Insolvency practitioners' remuneration following the introduction of the new SIP 9

Caroline Clark, director of RMCSC and a fellow of the Insolvency Practitioners Association and R3, explains how legislation for the approval of insolvency practitioner's remuneration has been affected by the new SIP 9.

SIP 9 insolvency practitioners' remuneration

SIP 9 - insolvency practitioners' remuneration

The remuneration of insolvency practitioners is always a subject of concern for creditors, regulators and other insolvency stakeholders. Reminders about the legislation that prescribe how insolvency practitioners' remuneration may be calculated, approved and paid are always relevant, especially at a time when the new Statement of Insolvency Practice 9 (SIP 9) for England and Wales became effective from 1 April 2021.

What does the new SIP 9 set out?

Insolvency practitioners are governed by Statements of Insolvency Practice (SIPs) and the new SIP 9 sets out the requirements for obtaining the correct approval of an office holder's remuneration and payments from an estate. SIP 9 applies to all types of insolvency other than moratoriums and members' voluntary liquidations.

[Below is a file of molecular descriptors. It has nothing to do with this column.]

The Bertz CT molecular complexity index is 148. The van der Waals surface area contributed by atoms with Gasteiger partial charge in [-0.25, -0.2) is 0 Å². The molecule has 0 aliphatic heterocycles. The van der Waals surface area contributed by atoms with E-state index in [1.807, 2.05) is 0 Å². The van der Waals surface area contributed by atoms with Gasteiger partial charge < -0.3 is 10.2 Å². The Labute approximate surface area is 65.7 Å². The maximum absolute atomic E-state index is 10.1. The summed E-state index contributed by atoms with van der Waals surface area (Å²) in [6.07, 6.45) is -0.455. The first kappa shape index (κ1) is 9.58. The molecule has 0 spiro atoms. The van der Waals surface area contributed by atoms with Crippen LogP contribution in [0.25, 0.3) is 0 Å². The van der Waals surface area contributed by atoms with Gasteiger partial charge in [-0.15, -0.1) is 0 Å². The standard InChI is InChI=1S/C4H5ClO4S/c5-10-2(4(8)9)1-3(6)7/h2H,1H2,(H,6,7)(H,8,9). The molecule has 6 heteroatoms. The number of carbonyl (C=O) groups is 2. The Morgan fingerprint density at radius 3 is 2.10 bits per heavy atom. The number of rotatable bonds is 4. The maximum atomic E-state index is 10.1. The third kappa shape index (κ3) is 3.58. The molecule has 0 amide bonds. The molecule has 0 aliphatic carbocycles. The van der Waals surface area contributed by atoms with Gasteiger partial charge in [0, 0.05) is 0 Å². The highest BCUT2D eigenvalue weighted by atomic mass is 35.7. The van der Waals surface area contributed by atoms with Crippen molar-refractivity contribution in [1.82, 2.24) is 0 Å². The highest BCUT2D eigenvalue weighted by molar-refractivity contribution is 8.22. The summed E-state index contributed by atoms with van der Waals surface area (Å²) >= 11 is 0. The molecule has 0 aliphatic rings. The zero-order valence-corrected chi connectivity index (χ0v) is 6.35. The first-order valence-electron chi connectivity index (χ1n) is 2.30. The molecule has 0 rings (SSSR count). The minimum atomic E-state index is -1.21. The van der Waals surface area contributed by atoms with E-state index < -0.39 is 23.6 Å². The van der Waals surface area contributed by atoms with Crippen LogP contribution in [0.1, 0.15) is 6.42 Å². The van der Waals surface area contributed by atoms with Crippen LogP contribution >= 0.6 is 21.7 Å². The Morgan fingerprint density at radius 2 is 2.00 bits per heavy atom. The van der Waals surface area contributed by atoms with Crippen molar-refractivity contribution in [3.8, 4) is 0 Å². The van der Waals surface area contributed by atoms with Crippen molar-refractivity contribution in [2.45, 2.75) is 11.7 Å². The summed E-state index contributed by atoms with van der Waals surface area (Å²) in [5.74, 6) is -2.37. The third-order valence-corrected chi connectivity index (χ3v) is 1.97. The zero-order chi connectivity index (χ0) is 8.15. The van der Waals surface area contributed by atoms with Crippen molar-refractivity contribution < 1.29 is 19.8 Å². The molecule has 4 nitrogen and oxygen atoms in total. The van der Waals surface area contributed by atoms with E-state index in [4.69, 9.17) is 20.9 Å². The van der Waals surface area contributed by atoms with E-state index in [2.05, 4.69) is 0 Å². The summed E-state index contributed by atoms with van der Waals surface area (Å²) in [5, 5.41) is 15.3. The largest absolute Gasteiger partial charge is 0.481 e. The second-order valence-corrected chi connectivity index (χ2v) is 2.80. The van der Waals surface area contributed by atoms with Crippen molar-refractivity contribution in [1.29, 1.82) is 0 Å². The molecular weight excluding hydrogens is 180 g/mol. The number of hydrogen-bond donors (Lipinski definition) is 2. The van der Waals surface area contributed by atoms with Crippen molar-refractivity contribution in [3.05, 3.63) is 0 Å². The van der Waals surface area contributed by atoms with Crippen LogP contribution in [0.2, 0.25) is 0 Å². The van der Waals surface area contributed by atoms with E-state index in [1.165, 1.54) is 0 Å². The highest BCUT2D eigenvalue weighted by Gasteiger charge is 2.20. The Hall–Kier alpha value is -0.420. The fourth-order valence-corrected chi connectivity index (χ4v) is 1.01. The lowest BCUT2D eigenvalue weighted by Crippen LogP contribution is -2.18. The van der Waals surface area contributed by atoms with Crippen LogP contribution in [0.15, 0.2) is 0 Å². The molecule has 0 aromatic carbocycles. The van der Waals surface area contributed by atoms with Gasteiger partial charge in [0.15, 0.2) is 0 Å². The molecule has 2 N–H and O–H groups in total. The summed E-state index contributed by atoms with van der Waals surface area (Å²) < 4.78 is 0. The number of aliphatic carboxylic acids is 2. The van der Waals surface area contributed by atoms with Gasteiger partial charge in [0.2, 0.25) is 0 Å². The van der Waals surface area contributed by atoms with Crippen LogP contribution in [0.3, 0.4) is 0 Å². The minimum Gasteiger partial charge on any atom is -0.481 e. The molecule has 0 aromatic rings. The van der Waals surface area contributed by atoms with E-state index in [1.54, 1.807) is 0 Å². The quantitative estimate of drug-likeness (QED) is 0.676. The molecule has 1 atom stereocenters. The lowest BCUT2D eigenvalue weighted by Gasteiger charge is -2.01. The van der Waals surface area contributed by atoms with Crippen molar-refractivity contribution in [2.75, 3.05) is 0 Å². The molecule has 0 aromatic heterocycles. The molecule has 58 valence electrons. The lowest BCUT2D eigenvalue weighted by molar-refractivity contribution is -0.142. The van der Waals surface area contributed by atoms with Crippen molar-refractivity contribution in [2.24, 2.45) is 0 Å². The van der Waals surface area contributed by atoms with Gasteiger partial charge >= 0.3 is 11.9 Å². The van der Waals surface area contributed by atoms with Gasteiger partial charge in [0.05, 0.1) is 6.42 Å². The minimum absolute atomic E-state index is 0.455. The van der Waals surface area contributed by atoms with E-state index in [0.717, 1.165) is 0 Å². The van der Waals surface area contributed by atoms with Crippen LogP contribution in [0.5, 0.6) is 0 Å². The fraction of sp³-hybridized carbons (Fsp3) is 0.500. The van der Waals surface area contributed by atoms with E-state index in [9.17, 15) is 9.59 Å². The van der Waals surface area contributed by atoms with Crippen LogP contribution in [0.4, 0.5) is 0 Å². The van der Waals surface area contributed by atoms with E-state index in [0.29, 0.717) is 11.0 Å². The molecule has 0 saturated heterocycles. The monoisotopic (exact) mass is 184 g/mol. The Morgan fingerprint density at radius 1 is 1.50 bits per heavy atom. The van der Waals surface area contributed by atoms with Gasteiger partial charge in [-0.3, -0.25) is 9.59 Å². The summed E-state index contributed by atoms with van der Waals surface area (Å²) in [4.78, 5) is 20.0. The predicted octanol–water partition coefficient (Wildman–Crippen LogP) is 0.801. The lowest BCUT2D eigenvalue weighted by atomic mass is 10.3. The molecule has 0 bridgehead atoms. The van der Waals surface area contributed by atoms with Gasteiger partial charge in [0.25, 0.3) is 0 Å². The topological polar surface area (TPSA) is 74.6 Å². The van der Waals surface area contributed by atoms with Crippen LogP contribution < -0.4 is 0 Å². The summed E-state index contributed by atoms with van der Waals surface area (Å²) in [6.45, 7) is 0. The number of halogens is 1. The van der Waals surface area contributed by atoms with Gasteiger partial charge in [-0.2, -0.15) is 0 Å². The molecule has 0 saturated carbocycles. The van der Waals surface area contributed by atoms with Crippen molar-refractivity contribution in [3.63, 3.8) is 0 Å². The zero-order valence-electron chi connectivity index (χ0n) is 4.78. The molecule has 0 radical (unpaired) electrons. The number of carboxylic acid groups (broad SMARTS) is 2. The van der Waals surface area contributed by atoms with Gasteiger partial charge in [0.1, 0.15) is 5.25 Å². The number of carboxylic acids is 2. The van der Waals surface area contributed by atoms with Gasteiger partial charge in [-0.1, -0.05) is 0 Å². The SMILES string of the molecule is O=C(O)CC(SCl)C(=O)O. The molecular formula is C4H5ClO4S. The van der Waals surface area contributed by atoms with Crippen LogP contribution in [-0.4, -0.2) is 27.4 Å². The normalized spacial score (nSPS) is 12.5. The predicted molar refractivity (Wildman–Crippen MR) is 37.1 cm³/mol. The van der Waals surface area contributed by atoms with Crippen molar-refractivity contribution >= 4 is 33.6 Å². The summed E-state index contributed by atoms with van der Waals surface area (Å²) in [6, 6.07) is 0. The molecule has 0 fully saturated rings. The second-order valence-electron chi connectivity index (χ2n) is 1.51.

Previous SIP 9s gave requirements regarding all payments to an office holder, whether or not the payments were from an insolvent estate. The requirements for the disclosure of payments to office holders that are not from an estate are given in SIP 7 and are no longer included in SIP 9.

The three principles of the previous SIP 9 have been expanded to nine principles and now include:

  • All payments from an estate should be fair and reasonable and proportionate to the insolvency appointment and all payments should be directly attributable to the estate from which they are made. 
  • Payments to an office holder and to associates of an office holder should be fair and reasonable reflections of the work necessarily and properly undertaken in an insolvency appointment.